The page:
Toronto Blue Jays: Alek Manoah Lights Up Triple-A
By Charles Kime
In what might be seen as a brewing battle for rotation spots on the major league pitching staff, sixth ranked Blue Jays prospect Alek Manoah was outstanding in his Triple-A debut on Thursday.
He struck out 12 Worcester Red Sox in six innings of work, allowing only two hits and no runs in the win. The big, 6’6”, 23-year old righty lit up Triple-A, helping the Bisons to a 3-0 record to start the young season after outstanding work from fellow prospects Nate Pearson and lefty Nick Allgeyer.
After spending last year at the alternate site, 23 year-old Manoah made the rare leap from Low-A to Triple-A nearly two years since last pitching in a minor league baseball game. Manoah was Toronto’s first-round draft pick out of West Virginia in 2019, and he struck out 27 batters while allowing just five runs in 17 innings (six starts, 2.65 ERA) at short-season Low-A ball for the Vancouver Canadians that summer.
He was outstanding in spring training this year, pitching seven scoreless innings for the Jays in Grapefruit League play, and striking out 15 batters against walking none. Since then, he’s continued to pitch at the Blue Jays’ alternate site in Dunedin, and recently built up to 80 pitches. He threw 81 pitches in the win over Worcester, including 50 for strikes.
The MLB scouting report notes that Manoah is consistently sitting in the mid-90s and touching 97 mph with both four-seam and two-seam action, and has continued to develop his ability to sustain that velocity while controlling his pitches deeper into games.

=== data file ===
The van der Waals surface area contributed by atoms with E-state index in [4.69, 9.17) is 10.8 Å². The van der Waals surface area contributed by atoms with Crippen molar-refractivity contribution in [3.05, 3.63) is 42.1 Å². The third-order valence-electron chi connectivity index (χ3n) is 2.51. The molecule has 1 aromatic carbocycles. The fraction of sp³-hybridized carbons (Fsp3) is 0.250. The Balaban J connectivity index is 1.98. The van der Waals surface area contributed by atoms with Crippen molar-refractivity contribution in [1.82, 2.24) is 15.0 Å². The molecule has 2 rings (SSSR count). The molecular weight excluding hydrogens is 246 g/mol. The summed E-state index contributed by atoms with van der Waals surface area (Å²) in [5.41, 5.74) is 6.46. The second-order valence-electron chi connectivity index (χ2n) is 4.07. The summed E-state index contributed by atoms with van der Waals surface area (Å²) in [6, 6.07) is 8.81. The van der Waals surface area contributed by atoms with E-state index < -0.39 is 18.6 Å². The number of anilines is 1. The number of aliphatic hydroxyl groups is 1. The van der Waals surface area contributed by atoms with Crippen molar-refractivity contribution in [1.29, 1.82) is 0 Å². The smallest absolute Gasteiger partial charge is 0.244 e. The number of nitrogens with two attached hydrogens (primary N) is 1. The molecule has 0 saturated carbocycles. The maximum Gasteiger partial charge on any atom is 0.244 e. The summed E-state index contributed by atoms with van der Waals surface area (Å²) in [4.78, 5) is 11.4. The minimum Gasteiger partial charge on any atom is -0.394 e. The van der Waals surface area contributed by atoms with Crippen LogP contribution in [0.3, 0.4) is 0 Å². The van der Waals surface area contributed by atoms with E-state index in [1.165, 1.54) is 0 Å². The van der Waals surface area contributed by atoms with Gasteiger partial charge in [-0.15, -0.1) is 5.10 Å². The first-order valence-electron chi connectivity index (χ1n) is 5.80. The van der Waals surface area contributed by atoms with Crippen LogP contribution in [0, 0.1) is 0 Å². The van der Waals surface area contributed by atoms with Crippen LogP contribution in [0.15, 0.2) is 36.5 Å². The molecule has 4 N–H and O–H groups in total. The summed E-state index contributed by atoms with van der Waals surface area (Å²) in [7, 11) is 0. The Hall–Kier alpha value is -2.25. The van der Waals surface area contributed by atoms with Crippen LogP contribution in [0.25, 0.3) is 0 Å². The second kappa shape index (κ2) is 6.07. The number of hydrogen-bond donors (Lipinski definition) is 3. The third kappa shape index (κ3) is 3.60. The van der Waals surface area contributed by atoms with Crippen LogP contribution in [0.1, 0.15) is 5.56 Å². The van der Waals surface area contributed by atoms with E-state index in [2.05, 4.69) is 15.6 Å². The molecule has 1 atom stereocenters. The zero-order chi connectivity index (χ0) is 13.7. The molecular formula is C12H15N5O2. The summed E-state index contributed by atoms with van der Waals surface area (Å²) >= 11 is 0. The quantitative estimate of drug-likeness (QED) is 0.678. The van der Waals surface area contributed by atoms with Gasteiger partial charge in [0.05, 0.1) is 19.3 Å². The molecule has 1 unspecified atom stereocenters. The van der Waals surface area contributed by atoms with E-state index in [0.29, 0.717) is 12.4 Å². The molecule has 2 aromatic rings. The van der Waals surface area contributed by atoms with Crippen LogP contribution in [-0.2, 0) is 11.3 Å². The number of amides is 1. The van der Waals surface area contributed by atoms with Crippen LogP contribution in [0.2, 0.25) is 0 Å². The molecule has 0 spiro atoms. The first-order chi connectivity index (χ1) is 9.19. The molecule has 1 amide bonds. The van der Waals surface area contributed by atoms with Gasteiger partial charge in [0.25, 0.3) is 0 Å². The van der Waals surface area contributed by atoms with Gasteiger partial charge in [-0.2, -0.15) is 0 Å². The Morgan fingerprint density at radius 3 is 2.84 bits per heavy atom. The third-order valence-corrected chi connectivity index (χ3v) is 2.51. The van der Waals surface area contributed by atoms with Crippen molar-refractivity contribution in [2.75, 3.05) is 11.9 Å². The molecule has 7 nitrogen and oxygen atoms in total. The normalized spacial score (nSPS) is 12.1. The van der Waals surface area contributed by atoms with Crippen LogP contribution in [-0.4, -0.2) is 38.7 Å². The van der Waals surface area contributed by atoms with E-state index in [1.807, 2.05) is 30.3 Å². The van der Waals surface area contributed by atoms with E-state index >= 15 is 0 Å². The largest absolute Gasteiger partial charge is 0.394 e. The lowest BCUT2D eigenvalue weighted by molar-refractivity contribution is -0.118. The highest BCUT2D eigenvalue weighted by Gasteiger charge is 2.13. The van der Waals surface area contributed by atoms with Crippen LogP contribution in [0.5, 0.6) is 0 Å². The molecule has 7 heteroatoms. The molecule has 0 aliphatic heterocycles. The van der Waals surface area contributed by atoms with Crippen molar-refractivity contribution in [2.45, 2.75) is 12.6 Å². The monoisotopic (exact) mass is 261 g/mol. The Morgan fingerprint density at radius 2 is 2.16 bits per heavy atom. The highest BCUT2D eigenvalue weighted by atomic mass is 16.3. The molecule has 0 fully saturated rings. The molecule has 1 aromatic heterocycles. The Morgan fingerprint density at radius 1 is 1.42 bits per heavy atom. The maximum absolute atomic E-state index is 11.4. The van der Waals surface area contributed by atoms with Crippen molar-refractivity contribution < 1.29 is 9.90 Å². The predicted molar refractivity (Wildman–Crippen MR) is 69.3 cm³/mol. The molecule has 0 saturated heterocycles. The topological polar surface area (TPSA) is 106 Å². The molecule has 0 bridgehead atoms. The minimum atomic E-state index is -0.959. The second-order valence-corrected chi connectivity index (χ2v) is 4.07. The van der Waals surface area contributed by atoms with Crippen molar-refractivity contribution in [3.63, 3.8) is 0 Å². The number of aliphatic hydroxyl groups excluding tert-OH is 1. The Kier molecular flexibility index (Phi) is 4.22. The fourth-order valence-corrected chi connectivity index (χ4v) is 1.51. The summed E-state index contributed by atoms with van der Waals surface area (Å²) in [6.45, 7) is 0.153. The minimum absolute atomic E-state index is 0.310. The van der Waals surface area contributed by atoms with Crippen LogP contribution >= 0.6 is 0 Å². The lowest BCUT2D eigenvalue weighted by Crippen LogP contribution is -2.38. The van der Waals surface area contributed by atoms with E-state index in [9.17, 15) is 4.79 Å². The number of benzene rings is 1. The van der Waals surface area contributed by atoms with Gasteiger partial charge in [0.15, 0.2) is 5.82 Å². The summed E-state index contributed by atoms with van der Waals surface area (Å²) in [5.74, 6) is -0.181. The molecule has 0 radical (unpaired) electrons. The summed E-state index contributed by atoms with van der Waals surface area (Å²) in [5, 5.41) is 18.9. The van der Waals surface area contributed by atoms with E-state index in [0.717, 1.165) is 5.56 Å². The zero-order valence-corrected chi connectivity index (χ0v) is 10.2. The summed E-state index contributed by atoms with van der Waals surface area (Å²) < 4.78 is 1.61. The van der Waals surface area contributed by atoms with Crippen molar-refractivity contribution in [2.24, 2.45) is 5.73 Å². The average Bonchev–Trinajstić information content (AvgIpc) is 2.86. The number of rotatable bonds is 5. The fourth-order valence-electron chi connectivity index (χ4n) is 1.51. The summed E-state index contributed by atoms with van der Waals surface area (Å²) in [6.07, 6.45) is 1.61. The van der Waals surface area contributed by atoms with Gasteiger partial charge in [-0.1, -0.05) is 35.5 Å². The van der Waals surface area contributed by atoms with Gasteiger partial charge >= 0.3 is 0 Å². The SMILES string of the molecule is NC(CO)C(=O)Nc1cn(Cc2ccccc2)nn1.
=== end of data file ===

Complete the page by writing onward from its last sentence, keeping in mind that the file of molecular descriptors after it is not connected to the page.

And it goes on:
Down in Double-A, Jays 4th ranked prospect Simeon Woods Richardson also made his season debut Thursday, and surrendered three runs (one earned) on four hits over four innings of work. The 20-year-old struck out eight and walked one, throwing 51 of his 76 pitches for strikes.
Woods Richardson opened eyes alongside Manoah in spring training this year, tossing eight scoreless Grapefruit League innings.
Certainly, these promising debuts at Triple-A for top starting pitching prospects Nate Pearson and Alek Manoah will raise questions as to why depth pitchers like Anthony Kay, Tommy Milone, and Ross Stripling are getting starts at the MLB level instead of the young guns. These are good problems to have, but after releasing $24 million man Tanner Roark because he wasn’t making the team more competitive, will the front office also make a bold decision to have the most competitive arms on the major league roster regardless of their limited minor league experience?
Each Triple-A start by Manoah and Pearson will certainly raise the volume on such questions.